Graduating with my Associate’s Degree and moving to Oregon, I decided to give the male sex another try. My strong relationships with LDS family members constantly kept the pressure in the back of my mind to attempt to find a man I could stomach marrying. I was ready to fully commit this time, conversion therapy let’s go! Note: If any men I dated are reading this, I’d like to apologize that I lied to you about being interested in you. I should not have strung you along for months when no romantic or sexual attraction was growing. It was wrong of me to lead you on just because I couldn’t accept the truth.
Until last year, I held out a shred of hope I could at least be naturally bisexual. That way I would still have the option of marrying a man and avoid actions that go against a core belief of the religion I was raised in. If I succeeded, I could have an eternal romantic companion, inherit the Kingdom of God, and live with my family forever. Acting on my attraction to women destroyed all hopes of that. For roughly 20 years of my life, I’ve knowingly hidden and tried to change a significant part of me.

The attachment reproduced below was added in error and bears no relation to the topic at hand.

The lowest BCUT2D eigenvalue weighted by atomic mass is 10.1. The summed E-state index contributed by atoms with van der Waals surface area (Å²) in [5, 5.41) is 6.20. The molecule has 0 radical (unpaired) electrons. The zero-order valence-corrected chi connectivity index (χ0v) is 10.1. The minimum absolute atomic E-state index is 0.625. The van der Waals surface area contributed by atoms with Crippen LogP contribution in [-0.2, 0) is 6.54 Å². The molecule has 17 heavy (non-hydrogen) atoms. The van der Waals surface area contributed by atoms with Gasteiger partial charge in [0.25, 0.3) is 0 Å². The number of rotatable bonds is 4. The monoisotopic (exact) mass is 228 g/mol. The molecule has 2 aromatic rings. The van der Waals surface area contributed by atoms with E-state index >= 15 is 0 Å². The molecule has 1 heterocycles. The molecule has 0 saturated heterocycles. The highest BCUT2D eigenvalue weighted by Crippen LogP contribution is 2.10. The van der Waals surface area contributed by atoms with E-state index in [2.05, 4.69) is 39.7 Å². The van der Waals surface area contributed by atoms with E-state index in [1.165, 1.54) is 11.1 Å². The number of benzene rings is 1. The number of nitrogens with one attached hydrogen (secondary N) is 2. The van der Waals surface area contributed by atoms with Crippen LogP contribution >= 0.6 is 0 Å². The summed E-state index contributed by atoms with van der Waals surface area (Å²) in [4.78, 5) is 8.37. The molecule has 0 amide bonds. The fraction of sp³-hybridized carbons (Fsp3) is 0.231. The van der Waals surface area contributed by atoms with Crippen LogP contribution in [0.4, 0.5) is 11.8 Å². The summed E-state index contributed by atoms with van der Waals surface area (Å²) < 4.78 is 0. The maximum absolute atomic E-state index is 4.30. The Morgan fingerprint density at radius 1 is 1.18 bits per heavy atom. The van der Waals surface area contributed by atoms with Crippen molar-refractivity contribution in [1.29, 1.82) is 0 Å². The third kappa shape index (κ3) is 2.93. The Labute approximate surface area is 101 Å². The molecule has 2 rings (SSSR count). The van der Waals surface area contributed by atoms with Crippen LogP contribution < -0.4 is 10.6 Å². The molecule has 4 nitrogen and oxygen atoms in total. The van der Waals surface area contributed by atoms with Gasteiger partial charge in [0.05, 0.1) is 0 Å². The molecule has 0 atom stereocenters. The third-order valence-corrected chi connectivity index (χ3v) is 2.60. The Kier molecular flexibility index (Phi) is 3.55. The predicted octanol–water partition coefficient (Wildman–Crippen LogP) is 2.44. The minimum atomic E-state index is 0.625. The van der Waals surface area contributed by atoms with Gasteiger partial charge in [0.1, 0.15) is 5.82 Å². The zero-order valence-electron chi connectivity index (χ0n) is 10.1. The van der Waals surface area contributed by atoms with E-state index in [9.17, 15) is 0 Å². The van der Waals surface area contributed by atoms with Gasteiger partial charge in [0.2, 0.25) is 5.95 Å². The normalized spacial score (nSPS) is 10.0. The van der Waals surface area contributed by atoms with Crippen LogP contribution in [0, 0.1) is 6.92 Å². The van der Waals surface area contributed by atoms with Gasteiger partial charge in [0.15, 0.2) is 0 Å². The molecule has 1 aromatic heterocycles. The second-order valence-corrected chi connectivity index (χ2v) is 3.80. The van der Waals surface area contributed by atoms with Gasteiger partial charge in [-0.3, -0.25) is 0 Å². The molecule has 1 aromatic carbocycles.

That ends now.
Today, I am not only formally leaving the LDS church, but attempting to explain how/why even the most updated LDS teachings regarding homosexual feelings and actions may lead to serious childhood trauma for the very people they are trying to counsel. I leave the church, not as an act of rebellion, blame, or anger towards the religion that also taught me the importance of public service, strong family bonds, and loving thy neighbor.
Instead, I officially let the LDS church go so I can live a true life without intense shame, guilt, and finally end the internalized-homophobic trauma cycle of forcing myself to have an eternal companion who I’m not naturally sexually attracted to. Nothing was disgusting or immoral about my innocent childhood crushes on Shego, Raven Baxter, and Princess Jasmine. Nothing is disgusting or immoral about my consenting adult relationships with women.
I’m a lesbian. One day I will marry a woman.
Happy Pride 2020,
Brittanye Noelle Messerly
*All names have been changed*
**If you’re a member of the LDS church, this letter is not meant to separate me from you. In fact, I hope we will remain friends, but if anything I have revealed changes your opinion of me or our relationship, please don’t let me know. You are free to unfriend me and we can each follow our own lifestyle paths. I am (finally) happy with my sexuality and I wish you all the happiness with yours.**